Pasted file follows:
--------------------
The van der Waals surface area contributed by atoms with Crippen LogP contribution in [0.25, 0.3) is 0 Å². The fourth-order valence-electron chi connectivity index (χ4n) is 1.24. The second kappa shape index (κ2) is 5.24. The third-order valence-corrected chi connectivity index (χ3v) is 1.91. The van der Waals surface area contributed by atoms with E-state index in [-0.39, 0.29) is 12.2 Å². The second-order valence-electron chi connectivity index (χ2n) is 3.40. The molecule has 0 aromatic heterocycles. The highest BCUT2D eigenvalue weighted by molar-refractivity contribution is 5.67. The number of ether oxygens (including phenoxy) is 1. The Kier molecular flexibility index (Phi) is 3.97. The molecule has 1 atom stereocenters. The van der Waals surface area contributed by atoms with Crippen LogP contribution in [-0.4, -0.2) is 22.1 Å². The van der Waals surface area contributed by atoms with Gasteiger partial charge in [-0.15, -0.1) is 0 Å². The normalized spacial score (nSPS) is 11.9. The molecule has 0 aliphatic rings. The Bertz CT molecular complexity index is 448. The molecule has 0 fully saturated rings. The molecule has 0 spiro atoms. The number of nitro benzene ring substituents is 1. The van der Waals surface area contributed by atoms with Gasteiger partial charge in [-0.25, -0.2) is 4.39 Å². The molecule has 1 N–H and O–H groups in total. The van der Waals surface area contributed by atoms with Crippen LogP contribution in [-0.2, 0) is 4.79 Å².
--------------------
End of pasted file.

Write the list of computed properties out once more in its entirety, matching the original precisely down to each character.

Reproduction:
The van der Waals surface area contributed by atoms with Crippen LogP contribution in [0.25, 0.3) is 0 Å². The fourth-order valence-electron chi connectivity index (χ4n) is 1.24. The second kappa shape index (κ2) is 5.24. The third-order valence-corrected chi connectivity index (χ3v) is 1.91. The van der Waals surface area contributed by atoms with E-state index in [-0.39, 0.29) is 12.2 Å². The second-order valence-electron chi connectivity index (χ2n) is 3.40. The molecule has 0 aromatic heterocycles. The highest BCUT2D eigenvalue weighted by molar-refractivity contribution is 5.67. The number of ether oxygens (including phenoxy) is 1. The Kier molecular flexibility index (Phi) is 3.97. The molecule has 1 atom stereocenters. The van der Waals surface area contributed by atoms with Crippen LogP contribution in [-0.4, -0.2) is 22.1 Å². The van der Waals surface area contributed by atoms with Gasteiger partial charge in [-0.15, -0.1) is 0 Å². The normalized spacial score (nSPS) is 11.9. The molecule has 0 aliphatic rings. The Bertz CT molecular complexity index is 448. The molecule has 0 fully saturated rings. The molecule has 0 spiro atoms. The number of nitro benzene ring substituents is 1. The van der Waals surface area contributed by atoms with Gasteiger partial charge in [-0.25, -0.2) is 4.39 Å². The molecule has 1 N–H and O–H groups in total. The van der Waals surface area contributed by atoms with Crippen LogP contribution in [-0.2, 0) is 4.79 Å².